Phase two of the Lorne Street reconstruction project will likely include three ponds to store storm water that flows into the downtown from the old Sackville quarry during heavy rains.
Pierre Plourde of Crandall Engineering showed a diagram of the ponds, which are still being designed, during a public meeting held at the Town Hall on November 1st.
Although the plans are still preliminary, Plourde explained that the ponds appear to be the best choice for retaining large volumes of storm water especially at high tide.
“We need to make sure that we can fill those ponds as fast as possible,” he said pointing to large pipes that will carry water under Lorne, St. James and Charles Streets as well as under the CN Rail line. (Pipes marked in red on diagram above).
“As it rains, you’re bringing a lot of water to these ponds,” he said. “When the water cannot go out anymore, water goes up in these ponds and when the tide goes down, water can be directed away.”
The diagram shows the pipes, ditches and a new aboiteau that would convey the water from pond number three to the river as the tide recedes.
Location of ponds
Town engineer Dwayne Acton said pond three would be located on town-owned property behind the community gardens while pond two would be just south of St. James Street.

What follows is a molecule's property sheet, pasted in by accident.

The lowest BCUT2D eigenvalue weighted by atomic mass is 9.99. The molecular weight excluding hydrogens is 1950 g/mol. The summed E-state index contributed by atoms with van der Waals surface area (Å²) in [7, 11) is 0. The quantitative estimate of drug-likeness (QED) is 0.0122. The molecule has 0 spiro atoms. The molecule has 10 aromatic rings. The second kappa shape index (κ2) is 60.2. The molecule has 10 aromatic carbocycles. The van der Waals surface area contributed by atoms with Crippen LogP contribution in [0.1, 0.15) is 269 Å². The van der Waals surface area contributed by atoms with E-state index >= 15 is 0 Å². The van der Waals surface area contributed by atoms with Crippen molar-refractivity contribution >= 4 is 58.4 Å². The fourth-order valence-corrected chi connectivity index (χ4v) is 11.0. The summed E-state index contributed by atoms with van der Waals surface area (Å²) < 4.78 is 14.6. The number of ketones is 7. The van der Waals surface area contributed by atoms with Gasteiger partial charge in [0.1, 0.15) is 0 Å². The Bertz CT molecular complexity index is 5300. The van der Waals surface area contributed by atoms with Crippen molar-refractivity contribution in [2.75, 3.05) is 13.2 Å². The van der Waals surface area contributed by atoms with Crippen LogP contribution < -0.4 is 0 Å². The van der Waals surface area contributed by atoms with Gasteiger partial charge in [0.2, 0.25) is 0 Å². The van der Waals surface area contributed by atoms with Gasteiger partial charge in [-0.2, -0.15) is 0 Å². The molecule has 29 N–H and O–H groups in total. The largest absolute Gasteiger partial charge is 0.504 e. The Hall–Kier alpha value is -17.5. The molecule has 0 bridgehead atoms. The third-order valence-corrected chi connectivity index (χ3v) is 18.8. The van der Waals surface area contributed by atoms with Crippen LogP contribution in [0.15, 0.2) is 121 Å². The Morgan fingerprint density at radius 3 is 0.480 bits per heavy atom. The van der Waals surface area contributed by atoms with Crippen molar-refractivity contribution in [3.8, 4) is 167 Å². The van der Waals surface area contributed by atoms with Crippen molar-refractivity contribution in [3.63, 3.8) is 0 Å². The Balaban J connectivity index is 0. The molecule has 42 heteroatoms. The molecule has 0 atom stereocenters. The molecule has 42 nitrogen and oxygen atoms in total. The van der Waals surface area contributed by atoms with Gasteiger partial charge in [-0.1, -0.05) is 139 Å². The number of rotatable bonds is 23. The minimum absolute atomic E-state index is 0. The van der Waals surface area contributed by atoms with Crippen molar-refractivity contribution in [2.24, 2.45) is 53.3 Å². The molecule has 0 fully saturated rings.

He explained that the town plans to work with Ducks Unlimited to create the smaller pond number one, near the Marshlands Inn, as a kind of extension to the Waterfowl Park.
“Pond number two and pond number three are what we call ‘dry’ ponds,” Plourde said adding, “They’re there to hold water during a major storm event.”
At other times, the two larger ponds will mainly be dry with no more than a small channel flowing through them.
Plourde said the project would require an environmental impact assessment and approval from the provincial environment department.
Sabine Dietz, a local environmental consultant, congratulated the engineers on adopting new ways of managing storm water, but also wondered about landscaping the two larger ponds.
“You’ve got a huge opportunity to do something besides just dry ponds,” she said pointing to the possibility of planting trees and creating walking trails that would become assets for the town.
“You’ve got so much space there, I’m really excited about this, what you could do with it,” Dietz said.
“I feel the same way,” Dwayne Acton replied adding that as a resident of the town he would like to see “a beautiful facility that yes, can hold a lot of water, but also, we can walk around it, we can see birds and exercise and I think that is something we are going to try to aim for.”
Phase Two of the Lorne Street project will cost about $2.9 million. The federal government will pay $1.45 million with the town and the province each contributing about $725,000.
In an earlier article by New Wark Times (posted on May 17th, 2017), it was written that “the town is hoping to issue tenders soon for the second phase that is still being designed”.